Dash Cams: the effectiveness in the transportation industry

The utilization of onboard cameras has continued to grow in the transportation industry. A recent Freightwaves survey indicates that industry adoption of dash cams is up 40% in the past 20 months. This adoption has largely coincided with the rollout of ELD mandates. Amongst CBCS clients, approximately 77% of fleets within our insurance programs have already embraced this technology to some extent and that number continues to grow each month. From an insurance perspective, it has become very apparent that the large-scale utilization of dash cam technology has paid huge dividends for our clients. Truckers and carriers that adopt dash cams report lower legal fees, litigation risks and insurance claims.

One incentive for companies to equip their fleets with dash cams is to have clear video evidence of the accident itself. Have you ever had an accident where both drivers said the other was at fault? Most fleets have encountered this. While some drivers can be less than truthful and yet others simply cannot remember what happened, the dash cam video can help us paint a clear picture of what transpired. Frankly, it is hard to argue with video footage. Companies choosing to equip their vehicles with dash cams understand that the video evidence offers the following benefits:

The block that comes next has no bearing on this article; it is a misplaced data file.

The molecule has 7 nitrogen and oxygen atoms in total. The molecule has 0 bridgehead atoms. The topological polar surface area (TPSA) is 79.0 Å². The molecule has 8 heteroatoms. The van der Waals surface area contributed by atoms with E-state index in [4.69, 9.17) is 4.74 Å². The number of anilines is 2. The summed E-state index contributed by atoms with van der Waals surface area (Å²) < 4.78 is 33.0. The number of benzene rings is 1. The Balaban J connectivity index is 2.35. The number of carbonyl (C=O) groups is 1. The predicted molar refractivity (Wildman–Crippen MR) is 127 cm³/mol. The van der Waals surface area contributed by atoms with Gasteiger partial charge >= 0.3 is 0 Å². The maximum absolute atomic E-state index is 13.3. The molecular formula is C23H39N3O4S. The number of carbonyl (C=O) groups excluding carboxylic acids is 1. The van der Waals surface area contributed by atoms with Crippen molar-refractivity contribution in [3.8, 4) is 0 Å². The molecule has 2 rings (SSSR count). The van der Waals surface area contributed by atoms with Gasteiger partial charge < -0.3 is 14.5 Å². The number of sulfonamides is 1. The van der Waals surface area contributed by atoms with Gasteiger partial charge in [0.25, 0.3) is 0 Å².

• Identify who is at fault (avoid disputed accidents)
  • Identify hit-and-run drivers
  • Minimize risk of inaccurate statements due to jogged memory
  • Help the police write the report correctly the first time

Video evidence can be helpful in exonerating drivers who are not at fault or conversely, prompting a quick resolution on a bad claim. However, the benefits do not end with simply having video evidence. Our clients also leverage the video for coaching and training. With the adoption of real-time driver monitoring, companies are using the video technology to monitor drivers and provide coaching to correct unsafe behaviors on the road. After implementing both forward facing and driver facing cameras in their vehicles, one fleet safety manager says, “The cameras have made me a more effective coach. In four months, our hard-braking events have been cut in half.” Distracted driving and other bad habits behind the wheel are factors that often lead to preventable accidents and are aggravating factors for a jury should a case lead to litigation. Coupled with coaching and mentorship, the cameras can act as a deterrence to these types of activities behind the wheel.

Dash cams are playing an important role in creating a culture of safety within the transportation industry and reducing the overall risk for companies. It is likely that both the adoption of onboard cameras and the camera technology itself will continue to grow in the transportation industry in the years coming.

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